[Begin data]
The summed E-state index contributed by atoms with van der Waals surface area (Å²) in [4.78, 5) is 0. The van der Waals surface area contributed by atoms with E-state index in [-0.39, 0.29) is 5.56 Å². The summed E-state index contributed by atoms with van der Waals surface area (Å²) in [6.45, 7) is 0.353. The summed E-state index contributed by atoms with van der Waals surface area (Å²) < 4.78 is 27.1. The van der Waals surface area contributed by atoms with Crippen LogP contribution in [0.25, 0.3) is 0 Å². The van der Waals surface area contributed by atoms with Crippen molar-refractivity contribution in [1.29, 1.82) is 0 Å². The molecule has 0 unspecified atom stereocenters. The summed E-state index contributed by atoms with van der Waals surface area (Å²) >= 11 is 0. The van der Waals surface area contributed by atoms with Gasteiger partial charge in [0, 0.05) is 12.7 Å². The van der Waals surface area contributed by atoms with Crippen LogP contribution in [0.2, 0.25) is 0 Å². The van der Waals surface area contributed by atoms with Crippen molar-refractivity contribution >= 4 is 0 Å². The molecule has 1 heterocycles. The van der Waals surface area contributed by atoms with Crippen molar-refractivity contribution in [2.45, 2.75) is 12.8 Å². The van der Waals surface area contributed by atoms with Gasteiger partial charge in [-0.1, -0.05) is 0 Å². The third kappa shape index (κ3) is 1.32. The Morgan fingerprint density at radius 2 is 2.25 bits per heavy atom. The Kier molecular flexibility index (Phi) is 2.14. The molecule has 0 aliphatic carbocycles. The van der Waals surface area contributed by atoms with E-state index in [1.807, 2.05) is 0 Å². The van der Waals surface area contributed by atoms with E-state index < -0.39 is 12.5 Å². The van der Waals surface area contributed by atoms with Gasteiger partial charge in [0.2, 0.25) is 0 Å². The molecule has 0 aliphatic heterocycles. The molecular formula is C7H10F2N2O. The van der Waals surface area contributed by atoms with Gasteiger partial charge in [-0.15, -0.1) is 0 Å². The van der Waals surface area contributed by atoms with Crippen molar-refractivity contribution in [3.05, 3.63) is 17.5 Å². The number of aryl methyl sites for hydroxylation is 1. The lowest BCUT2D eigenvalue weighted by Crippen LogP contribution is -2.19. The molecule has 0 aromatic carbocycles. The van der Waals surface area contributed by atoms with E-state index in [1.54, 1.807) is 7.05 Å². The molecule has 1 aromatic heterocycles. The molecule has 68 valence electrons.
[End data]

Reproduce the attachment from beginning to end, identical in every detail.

The summed E-state index contributed by atoms with van der Waals surface area (Å²) in [4.78, 5) is 0. The van der Waals surface area contributed by atoms with E-state index in [-0.39, 0.29) is 5.56 Å². The summed E-state index contributed by atoms with van der Waals surface area (Å²) in [6.45, 7) is 0.353. The summed E-state index contributed by atoms with van der Waals surface area (Å²) < 4.78 is 27.1. The van der Waals surface area contributed by atoms with Crippen LogP contribution in [0.25, 0.3) is 0 Å². The van der Waals surface area contributed by atoms with Crippen molar-refractivity contribution in [1.29, 1.82) is 0 Å². The molecule has 0 unspecified atom stereocenters. The summed E-state index contributed by atoms with van der Waals surface area (Å²) >= 11 is 0. The van der Waals surface area contributed by atoms with Gasteiger partial charge in [0, 0.05) is 12.7 Å². The van der Waals surface area contributed by atoms with Crippen LogP contribution in [0.2, 0.25) is 0 Å². The van der Waals surface area contributed by atoms with Crippen molar-refractivity contribution >= 4 is 0 Å². The molecule has 1 heterocycles. The van der Waals surface area contributed by atoms with Crippen molar-refractivity contribution in [2.45, 2.75) is 12.8 Å². The van der Waals surface area contributed by atoms with Gasteiger partial charge in [-0.1, -0.05) is 0 Å². The third kappa shape index (κ3) is 1.32. The Morgan fingerprint density at radius 2 is 2.25 bits per heavy atom. The Kier molecular flexibility index (Phi) is 2.14. The molecule has 0 aliphatic carbocycles. The van der Waals surface area contributed by atoms with E-state index in [1.807, 2.05) is 0 Å². The van der Waals surface area contributed by atoms with E-state index < -0.39 is 12.5 Å². The van der Waals surface area contributed by atoms with Gasteiger partial charge in [0.2, 0.25) is 0 Å². The molecule has 0 aliphatic heterocycles. The molecular formula is C7H10F2N2O. The van der Waals surface area contributed by atoms with Gasteiger partial charge in [-0.15, -0.1) is 0 Å². The van der Waals surface area contributed by atoms with Crippen molar-refractivity contribution in [3.05, 3.63) is 17.5 Å². The number of aryl methyl sites for hydroxylation is 1. The lowest BCUT2D eigenvalue weighted by Crippen LogP contribution is -2.19. The molecule has 0 aromatic carbocycles. The van der Waals surface area contributed by atoms with E-state index in [1.54, 1.807) is 7.05 Å². The molecule has 1 aromatic heterocycles. The molecule has 68 valence electrons.